So...what are we looking at above? A void that was found during the YETI investigation of Old Pole
in 2011-12...so it got excavated as seen here, and filled in. That's the short version (JL PTC 2013).
YETI, seen above (JL), is a 150-pound articulated robotic device developed at Dartmouth (for more information and links about it, see this page from the 2011-12 season). Anyway, in the above photo, it is towing ground-penetrating radar (GPR) above the Old Pole site, as you can see if you know the geography. It was investigating the results of the 2010-11 efforts to collapse the old station, to determine if more remediation would be necessary. So what did they find?
The top part of this graphic at left (JL PTC 13) is the "before" image of the planned scans...the area of the hashed lines is the main part of the station which was collapsed with those explosives, and the large black arrows denote possible directions of backfill should that have proven necessary. The bottom portion of the graphic depicts the actual routes of YETI as it traversed the site. The two areas of concern are marked in red. One area at the east (right) end of the main station area involves buildings 13 and 21 (the balloon inflation building and the met storage building/ former hydrogen generator building respectively) which is a relatively small area. The other area (also shown enlarged in the lower left corner of the graphic at left) involves building 10--a small structure on the west side of the "builder's tunnel" which actually included three buildings--Building 10--a large central "recreation building" (which was apparently later used for storage), an electrical shop (building 34) to the south, and a switchgear/transformer room to the north (building 33--reflecting the fact that the power plant had been here from 1962-63 until it was replaced in 1969-70).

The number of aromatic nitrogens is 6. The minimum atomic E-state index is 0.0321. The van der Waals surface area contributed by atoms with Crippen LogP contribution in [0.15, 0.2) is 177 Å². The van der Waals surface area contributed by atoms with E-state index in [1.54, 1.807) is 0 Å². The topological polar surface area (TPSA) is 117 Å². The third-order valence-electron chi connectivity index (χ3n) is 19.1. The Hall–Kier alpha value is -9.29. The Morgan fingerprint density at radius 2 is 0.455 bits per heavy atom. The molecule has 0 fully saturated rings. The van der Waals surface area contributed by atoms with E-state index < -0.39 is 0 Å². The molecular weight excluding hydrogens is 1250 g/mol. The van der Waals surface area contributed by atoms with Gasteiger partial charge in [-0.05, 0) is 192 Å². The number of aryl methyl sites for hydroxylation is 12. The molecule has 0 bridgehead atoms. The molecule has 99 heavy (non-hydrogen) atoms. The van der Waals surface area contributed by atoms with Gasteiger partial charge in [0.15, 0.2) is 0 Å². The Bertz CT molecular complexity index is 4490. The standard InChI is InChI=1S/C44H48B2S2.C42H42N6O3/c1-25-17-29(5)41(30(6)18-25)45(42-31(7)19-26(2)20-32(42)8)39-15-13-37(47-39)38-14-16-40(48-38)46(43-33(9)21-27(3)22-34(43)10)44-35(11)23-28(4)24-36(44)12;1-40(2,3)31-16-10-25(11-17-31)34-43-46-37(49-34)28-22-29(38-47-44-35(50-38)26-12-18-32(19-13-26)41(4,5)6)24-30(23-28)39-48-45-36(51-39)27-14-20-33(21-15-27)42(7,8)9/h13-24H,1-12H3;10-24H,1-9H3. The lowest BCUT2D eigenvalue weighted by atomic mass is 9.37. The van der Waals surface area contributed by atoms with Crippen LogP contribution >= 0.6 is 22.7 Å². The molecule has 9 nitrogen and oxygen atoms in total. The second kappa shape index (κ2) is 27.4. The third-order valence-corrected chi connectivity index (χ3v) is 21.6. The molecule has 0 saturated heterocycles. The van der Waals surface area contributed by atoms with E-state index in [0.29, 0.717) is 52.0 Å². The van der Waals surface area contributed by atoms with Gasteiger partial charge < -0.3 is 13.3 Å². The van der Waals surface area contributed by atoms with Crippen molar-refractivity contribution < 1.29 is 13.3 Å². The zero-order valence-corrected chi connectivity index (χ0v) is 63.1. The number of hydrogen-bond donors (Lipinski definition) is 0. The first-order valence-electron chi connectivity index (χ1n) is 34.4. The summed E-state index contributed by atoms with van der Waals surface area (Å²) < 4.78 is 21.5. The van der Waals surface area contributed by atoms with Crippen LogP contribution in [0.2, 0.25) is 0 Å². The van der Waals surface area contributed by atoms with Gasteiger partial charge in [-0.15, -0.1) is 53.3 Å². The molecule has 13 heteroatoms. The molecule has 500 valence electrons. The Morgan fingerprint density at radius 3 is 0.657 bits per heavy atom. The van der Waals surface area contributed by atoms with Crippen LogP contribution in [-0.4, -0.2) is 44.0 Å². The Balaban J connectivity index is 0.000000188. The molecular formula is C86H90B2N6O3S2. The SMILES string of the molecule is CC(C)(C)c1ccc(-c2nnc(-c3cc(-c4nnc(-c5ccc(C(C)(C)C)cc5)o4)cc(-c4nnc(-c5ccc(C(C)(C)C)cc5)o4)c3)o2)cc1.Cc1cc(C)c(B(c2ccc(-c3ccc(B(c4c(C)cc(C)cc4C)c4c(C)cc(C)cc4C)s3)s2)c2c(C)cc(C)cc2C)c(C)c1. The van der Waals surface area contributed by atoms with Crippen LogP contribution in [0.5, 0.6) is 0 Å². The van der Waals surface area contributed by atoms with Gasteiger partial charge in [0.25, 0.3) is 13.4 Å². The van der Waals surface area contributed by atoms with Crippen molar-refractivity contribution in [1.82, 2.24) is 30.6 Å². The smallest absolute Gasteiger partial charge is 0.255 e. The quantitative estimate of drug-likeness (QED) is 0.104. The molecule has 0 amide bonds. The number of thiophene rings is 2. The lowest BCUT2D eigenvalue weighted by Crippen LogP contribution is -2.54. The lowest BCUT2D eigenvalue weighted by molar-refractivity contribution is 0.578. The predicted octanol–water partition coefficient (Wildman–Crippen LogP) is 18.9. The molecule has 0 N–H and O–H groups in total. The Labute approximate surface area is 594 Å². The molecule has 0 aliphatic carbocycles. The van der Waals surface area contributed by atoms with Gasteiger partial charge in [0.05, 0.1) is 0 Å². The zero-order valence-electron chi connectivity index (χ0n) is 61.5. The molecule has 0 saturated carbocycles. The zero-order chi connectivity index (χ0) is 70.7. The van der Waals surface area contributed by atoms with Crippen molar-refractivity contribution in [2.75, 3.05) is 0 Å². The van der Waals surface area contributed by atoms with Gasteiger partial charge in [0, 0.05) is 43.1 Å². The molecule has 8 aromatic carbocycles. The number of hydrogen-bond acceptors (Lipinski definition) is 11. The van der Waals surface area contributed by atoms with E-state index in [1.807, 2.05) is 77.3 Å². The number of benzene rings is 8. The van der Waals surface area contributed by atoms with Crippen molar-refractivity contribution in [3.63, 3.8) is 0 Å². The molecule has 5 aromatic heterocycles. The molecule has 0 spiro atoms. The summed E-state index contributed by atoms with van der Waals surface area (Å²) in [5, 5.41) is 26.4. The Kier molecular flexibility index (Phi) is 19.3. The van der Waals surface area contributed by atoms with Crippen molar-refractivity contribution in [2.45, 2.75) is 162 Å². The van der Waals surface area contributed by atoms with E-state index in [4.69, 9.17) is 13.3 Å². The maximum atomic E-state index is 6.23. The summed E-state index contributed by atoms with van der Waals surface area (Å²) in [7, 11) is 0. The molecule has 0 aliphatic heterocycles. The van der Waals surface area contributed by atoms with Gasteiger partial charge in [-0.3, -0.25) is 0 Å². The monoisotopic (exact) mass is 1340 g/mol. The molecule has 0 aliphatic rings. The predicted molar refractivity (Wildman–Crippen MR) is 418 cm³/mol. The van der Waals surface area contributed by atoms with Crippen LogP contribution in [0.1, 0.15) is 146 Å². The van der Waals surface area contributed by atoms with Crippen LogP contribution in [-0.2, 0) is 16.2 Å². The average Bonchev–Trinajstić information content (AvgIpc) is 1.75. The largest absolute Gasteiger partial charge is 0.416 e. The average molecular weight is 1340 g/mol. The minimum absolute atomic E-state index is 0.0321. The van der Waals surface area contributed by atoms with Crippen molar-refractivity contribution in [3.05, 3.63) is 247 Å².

At right is a partial view of the area of concern which identifies all three of those buildings/rooms (from my 1974 blueprint; here is a more recent drawing created from that blueprint). So...in 2012-13 it was decided to excavate that area. The two photos at the top of this page depict the dug-out south end of buildings 34/10/33...or at least an opening into the corrugated steel "top hat" above them. And that is Martin Lewis inside the excavation.
Needless to say, all of this got me quite curious. So I dug into some older portions of my web site and discovered the photo at left, which was taken in 1967-68 by NOAA guy Fred Walton. It is looking north at the builder's tunnel from about the location of the letter P in "POL" in the blueprint above...needless to say the entire area had been excavated to do major repairs to the power plant on the left side of the tunnel area. On the right side of this photo is building 11, which is variously labeled "night shift quarters" or "ASA quarters" (and earlier there may have been a head here). The power plant was replaced by the smaller buildings 10/34/33, and the central portion of the builder's tunnel was roofed by a corrugated steel arch supported on timber columns. And presumably buildings 10/34/33 were also covered over by a corrugated steel "top hat" similar to the one above building 11.
Below...some views looking north inside the excavation opening...apparently this is a top hat above building 10. The power plant in the above photo did NOT have a corrugated steel arch roof (here is what the power plant roof looked like in 1967), so presumably that arch top hat was added later after the power plant went away.
I'm not sure where this was taken; apparently we're looking toward a previously collapsed arch section. This reminds me of the snow blocks and rubble at the collapsed module end of Siple 1 in 1988.
Above, two more views of the open void above the old roof.
So what comes next? One plan which may happen is to collapse this area using explosives. Perhaps the builder's tunnel arch will collapse at the same time.
Here's a link to one of my Old Pole pages which includes another photo of the power plant, credit for these NOAA photos, and a discussion of them by the photographer.
So what has YETI been doing more recently? In 2012-13 it was used to explore the ice caves near the summit of Mt. Erebus, as documented in this 1 March 2013 Antarctic Sun article, this NSF press release, and this Dartmouth YETI blog which also describes the earlier Pole explorations. In 2013-14 the plans were to have it explore the Shear Zone...a continuing severe crevasse area on the northern Ross Ice Shelf along the South Pole Traverse route.
Other credits and links and thanks...the images denoted JL PTC 13 are credited to Jim Lever of CRREL and Dartmouth, they are from a paper presented at the 2013 Polar Technology Conference. (Also of interest is this short AVI video of YETI in action over Old Pole). The large photo of YETI denoted JL was provided to me by Jim Lever. The first photo looking into the top hat is from Martin Lewis, who also explained to me what was depicted and what was planned. The other 3 photos are from Matthew Andler.